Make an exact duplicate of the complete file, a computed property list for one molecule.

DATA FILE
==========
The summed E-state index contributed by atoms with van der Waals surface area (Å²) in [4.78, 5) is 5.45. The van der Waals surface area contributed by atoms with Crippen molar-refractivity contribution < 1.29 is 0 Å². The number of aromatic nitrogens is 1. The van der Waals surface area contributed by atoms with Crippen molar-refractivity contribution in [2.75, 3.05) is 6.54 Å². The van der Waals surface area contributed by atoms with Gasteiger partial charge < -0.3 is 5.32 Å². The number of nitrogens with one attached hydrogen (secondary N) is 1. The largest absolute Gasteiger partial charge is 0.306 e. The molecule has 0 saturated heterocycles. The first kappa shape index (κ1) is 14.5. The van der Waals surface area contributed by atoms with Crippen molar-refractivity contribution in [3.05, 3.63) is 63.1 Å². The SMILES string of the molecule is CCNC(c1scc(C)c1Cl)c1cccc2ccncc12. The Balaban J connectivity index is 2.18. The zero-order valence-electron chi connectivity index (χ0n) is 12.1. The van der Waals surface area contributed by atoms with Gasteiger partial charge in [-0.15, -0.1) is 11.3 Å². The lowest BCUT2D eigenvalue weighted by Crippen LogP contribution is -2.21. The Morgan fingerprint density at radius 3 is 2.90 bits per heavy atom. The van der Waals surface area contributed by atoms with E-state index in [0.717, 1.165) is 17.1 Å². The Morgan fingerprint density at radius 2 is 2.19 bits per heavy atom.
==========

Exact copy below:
The summed E-state index contributed by atoms with van der Waals surface area (Å²) in [4.78, 5) is 5.45. The van der Waals surface area contributed by atoms with Crippen molar-refractivity contribution < 1.29 is 0 Å². The number of aromatic nitrogens is 1. The van der Waals surface area contributed by atoms with Crippen molar-refractivity contribution in [2.75, 3.05) is 6.54 Å². The van der Waals surface area contributed by atoms with Gasteiger partial charge < -0.3 is 5.32 Å². The number of nitrogens with one attached hydrogen (secondary N) is 1. The largest absolute Gasteiger partial charge is 0.306 e. The molecule has 0 saturated heterocycles. The first kappa shape index (κ1) is 14.5. The van der Waals surface area contributed by atoms with Crippen molar-refractivity contribution in [3.05, 3.63) is 63.1 Å². The SMILES string of the molecule is CCNC(c1scc(C)c1Cl)c1cccc2ccncc12. The Balaban J connectivity index is 2.18. The zero-order valence-electron chi connectivity index (χ0n) is 12.1. The van der Waals surface area contributed by atoms with Gasteiger partial charge in [-0.15, -0.1) is 11.3 Å². The lowest BCUT2D eigenvalue weighted by Crippen LogP contribution is -2.21. The Morgan fingerprint density at radius 3 is 2.90 bits per heavy atom. The van der Waals surface area contributed by atoms with E-state index in [0.717, 1.165) is 17.1 Å². The Morgan fingerprint density at radius 2 is 2.19 bits per heavy atom.